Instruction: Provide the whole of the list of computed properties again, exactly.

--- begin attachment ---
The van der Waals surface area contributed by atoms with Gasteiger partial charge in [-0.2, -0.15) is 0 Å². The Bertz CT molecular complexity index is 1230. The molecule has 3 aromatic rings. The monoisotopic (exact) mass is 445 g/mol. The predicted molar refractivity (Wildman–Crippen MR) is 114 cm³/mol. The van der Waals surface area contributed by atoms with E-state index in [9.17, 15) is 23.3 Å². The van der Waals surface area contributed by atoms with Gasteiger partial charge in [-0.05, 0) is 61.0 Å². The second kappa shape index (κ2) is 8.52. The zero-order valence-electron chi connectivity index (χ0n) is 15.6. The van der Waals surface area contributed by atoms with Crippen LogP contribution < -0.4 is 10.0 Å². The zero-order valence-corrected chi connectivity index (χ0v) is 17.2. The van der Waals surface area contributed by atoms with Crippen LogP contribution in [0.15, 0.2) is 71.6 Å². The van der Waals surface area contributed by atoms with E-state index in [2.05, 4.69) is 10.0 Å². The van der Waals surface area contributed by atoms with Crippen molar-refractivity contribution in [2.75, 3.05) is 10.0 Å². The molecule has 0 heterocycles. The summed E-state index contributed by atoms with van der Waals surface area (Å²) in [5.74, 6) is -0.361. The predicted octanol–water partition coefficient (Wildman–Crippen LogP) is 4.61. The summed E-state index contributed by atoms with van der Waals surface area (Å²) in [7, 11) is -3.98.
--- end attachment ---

The van der Waals surface area contributed by atoms with Gasteiger partial charge in [-0.2, -0.15) is 0 Å². The Bertz CT molecular complexity index is 1230. The molecule has 3 aromatic rings. The monoisotopic (exact) mass is 445 g/mol. The predicted molar refractivity (Wildman–Crippen MR) is 114 cm³/mol. The van der Waals surface area contributed by atoms with E-state index in [9.17, 15) is 23.3 Å². The van der Waals surface area contributed by atoms with Gasteiger partial charge in [-0.05, 0) is 61.0 Å². The second kappa shape index (κ2) is 8.52. The zero-order valence-electron chi connectivity index (χ0n) is 15.6. The van der Waals surface area contributed by atoms with Crippen LogP contribution < -0.4 is 10.0 Å². The zero-order valence-corrected chi connectivity index (χ0v) is 17.2. The van der Waals surface area contributed by atoms with Crippen LogP contribution in [0.15, 0.2) is 71.6 Å². The van der Waals surface area contributed by atoms with E-state index in [2.05, 4.69) is 10.0 Å². The van der Waals surface area contributed by atoms with Crippen molar-refractivity contribution in [2.75, 3.05) is 10.0 Å². The molecule has 0 heterocycles. The summed E-state index contributed by atoms with van der Waals surface area (Å²) in [5.74, 6) is -0.361. The predicted octanol–water partition coefficient (Wildman–Crippen LogP) is 4.61. The summed E-state index contributed by atoms with van der Waals surface area (Å²) in [7, 11) is -3.98.